Hun Sen Tells Authorities To Care for Bridges

Prime Minister Hun Sen has or­dered provincial administrators to take care of public works projects, most of which now bear his name.

“Whenever the bridge is finished, the local authorities must be responsible for it,” Hun Sen said at a bridge inauguration in Kratie province last week.

“We will take the bridge back if [the local authorities] do not need it,” he said.

Hun Sen’s government has constructed some 400 bridges in the last three years, according to Uk Chan, an undersecretary of state at the Ministry of Public Works.

But the practice of naming public works projects after Hun Sen, then claiming them as CPP-built, has drawn criticism from mem­bers of civil society, who say it is a strategy of political self-promotion.

“I think Prime Minister Hun Sen has no will to develop the coun­try. He constructs this infra­struc­ture because he wants to gain po­litical benefit, for the elections,” said former Funcinpec senator Kem Sokha, director of the Cam­bodian Center for Human Rights .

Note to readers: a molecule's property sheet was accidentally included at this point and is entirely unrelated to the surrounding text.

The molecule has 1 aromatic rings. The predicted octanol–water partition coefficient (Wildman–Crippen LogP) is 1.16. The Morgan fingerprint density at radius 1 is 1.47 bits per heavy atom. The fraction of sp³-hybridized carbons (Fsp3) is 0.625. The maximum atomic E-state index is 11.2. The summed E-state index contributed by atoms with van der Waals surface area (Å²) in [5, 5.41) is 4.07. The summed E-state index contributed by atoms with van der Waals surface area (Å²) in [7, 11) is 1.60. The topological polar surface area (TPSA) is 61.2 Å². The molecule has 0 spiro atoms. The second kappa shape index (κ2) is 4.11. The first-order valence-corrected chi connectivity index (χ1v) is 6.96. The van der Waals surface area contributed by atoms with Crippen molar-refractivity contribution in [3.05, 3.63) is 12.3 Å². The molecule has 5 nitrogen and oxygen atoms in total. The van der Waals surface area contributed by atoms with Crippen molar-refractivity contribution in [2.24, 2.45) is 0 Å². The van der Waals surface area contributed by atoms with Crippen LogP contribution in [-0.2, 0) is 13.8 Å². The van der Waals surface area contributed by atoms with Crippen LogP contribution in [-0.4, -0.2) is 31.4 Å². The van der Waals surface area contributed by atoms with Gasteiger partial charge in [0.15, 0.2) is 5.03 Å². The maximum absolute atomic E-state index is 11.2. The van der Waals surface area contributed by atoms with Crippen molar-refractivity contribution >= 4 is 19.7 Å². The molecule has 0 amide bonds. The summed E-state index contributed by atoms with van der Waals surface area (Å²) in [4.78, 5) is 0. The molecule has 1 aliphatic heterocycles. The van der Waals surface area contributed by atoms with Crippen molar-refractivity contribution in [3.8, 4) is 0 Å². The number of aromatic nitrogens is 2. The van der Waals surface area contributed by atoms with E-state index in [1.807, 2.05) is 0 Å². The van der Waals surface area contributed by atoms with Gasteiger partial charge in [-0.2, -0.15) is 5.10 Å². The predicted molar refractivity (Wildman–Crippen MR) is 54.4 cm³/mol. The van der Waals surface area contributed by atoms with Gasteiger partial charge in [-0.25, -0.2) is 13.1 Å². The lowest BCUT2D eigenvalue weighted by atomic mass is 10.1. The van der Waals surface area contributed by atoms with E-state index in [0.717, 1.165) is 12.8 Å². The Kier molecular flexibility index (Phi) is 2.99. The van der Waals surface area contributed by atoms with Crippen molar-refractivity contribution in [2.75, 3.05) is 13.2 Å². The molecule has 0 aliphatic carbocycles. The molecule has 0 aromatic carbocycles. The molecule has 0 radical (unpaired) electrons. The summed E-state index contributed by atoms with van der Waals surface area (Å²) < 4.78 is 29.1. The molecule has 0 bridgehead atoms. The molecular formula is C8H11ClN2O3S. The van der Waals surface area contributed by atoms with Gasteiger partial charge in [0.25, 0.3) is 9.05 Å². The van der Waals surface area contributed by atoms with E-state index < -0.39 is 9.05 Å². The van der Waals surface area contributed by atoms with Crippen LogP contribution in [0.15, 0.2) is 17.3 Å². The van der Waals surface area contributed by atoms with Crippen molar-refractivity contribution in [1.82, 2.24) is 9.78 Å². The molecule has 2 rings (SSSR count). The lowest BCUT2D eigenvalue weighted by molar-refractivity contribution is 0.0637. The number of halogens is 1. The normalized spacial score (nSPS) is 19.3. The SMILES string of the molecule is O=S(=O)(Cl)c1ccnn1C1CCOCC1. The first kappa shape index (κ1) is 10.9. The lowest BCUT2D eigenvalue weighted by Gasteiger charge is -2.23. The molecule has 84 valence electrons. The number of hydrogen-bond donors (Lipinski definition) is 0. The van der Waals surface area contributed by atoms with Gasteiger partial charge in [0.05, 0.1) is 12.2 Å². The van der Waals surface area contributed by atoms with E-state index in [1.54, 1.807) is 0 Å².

“In democratic countries, you never see a prime minister put his name on such an achievement, not while he is alive,” he said.

Hun Sen supporters say it is not the premier who insists on the bridges having his name, but instead it is a demand of the villagers that use and benefit from them. The premier and the CPP pride themselves on improving the country’s infrastructure and helping people in the countryside.

“After the construction of a bridge is finished, many people ask to have it named after Prime Minister Hun Sen,” said Hun Sen adviser Prack Phally.

Funding for the bridges’ construction comes mostly from donor countries and the Ministry of Public Works and Transport, said Uk Chan.

He said the ministry as­sists in plan­ning where to put the bridge, but that design and su­per­vision of con­struction falls un­­der the au­thority of the Defense Minis­try’s Engineering Depart­ment.

Much of the steel comes from Australia and China, he said. China donates some 1,000 to 1,500 cubic meters of steel annually to Hun Sen’s government, he said.

Despite all the different parties involved in a bridge’s construction, villagers demand that it bear Hun Sen’s name, Uk Chan said.

“This is not wrong, because the people want him to put his name on the bridge,” he said.

Government spokesman Khieu Kanharith also defended the practice, suggesting it encouraged in­vest­ment in public works projects.

“When a lot of politicians put their names on their bridges, then the people will get a lot of bridges,” he said. Besides, he added, “It is normal for politicians to want to gain political interest.”

 

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